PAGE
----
Reviewed by Colin Jacobson (May 21, 2023)
No actor ever enjoyed a more successful post-Hollywood life than Ronald Reagan. For a look at Reagan in his prime as an actor, we go to 1951’s Storm Warning.
While she travels for work, dress model Marsha Mitchell (Ginger Rogers) stops in the small southern town of Rock Point. She goes there to visit her sister Lucy Rice (Doris Day) and meet her brother-in-law Hank (Steve Cochran) for the first time.
While in Rock Point, Marsha witnesses an incident in which members of the Ku Klux Klan murder Walter Adams (Dale Van Sickel), a reporter who planned an exposé on the hate group. This leads to complications that could threaten Marsha’s safety as well.
If that synopsis leaves open the possibility Warning might feature Reagan as one of the murderous KKK members, I’ll dispose of that concept immediately. Reagan remains on the side of good here, as he plays Burt Rainey, a district attorney who goes after the killers.
Too bad. It would’ve been interesting to see Reagan play against type as a nasty bigot.
Warning came out during a period where “social commentary” films seemed in vogue. These tended to be well-meaning but pedantic and not especially compelling.
To some degree, I feel the same way about Warning, though not to an extreme. Yes, at times it feels like an “exposé” intended to reveal corruption and bigotry, and these moments can come across as semi-lectures at times.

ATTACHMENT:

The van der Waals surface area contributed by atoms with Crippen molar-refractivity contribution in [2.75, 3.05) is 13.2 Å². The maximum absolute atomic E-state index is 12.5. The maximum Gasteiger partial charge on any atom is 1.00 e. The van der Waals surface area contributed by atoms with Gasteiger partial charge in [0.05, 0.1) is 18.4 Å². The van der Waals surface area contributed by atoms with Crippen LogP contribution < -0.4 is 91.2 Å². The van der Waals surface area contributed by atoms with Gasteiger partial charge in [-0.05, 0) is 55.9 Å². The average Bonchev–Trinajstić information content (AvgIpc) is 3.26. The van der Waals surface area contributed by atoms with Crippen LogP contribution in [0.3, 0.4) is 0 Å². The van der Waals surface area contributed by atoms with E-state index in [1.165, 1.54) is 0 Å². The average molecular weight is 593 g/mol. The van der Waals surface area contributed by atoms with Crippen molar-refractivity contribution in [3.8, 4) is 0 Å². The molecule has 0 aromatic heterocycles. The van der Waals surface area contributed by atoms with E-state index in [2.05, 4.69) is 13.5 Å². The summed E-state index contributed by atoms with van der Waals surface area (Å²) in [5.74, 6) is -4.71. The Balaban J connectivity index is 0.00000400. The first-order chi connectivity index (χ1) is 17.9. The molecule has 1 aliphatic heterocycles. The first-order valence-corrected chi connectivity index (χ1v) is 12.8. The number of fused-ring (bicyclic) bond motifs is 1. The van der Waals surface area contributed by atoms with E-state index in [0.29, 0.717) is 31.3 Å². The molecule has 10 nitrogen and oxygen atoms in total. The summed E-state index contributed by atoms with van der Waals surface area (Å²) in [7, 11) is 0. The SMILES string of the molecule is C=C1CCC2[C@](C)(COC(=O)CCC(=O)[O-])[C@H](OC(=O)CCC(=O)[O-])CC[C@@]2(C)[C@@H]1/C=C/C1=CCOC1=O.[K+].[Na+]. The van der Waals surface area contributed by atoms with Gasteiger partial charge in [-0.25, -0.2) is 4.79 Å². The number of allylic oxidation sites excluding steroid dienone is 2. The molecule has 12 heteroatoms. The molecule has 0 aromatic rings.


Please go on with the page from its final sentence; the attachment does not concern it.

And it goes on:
Still, Warning usually remembers that it exists as a thriller, one in which we see the life of the heroine placed in danger – sort of. The film also becomes muddled in that regard, mainly as it pursues two connected but not totally attached narratives.
Much of Warning deals with the fallout Marsha deals with, but we also spend a lot of time with Burt’s investigation. Though these do link, they proceed along such different paths so much of the time that they don’t connect especially well.
Honestly, I wish Warning concentrated either on Marsha or on Burt but not both to the degree it does. While Marsha remains the main focal point, we get too many digressions for the story to dig into her issues as well as it should.
Despite these issues, Warning manages some intrigue, and it occasionally comes with surprises. In particular, Marsha’s decision can take a more complicated path than expected.
These offer some complexity, mainly via the way the movie shows how difficult it can be to do the right thing. Rogers offers a reasonably rich turn as the conflicted Marsha.
Nonetheless, Warning doesn’t fully work due to its inconsistent narrative and its semi-pedantic nature. While better than a lot of the era’s “social commentary” flicks – and I appreciate its surprisingly grim finale - it doesn’t quite excel.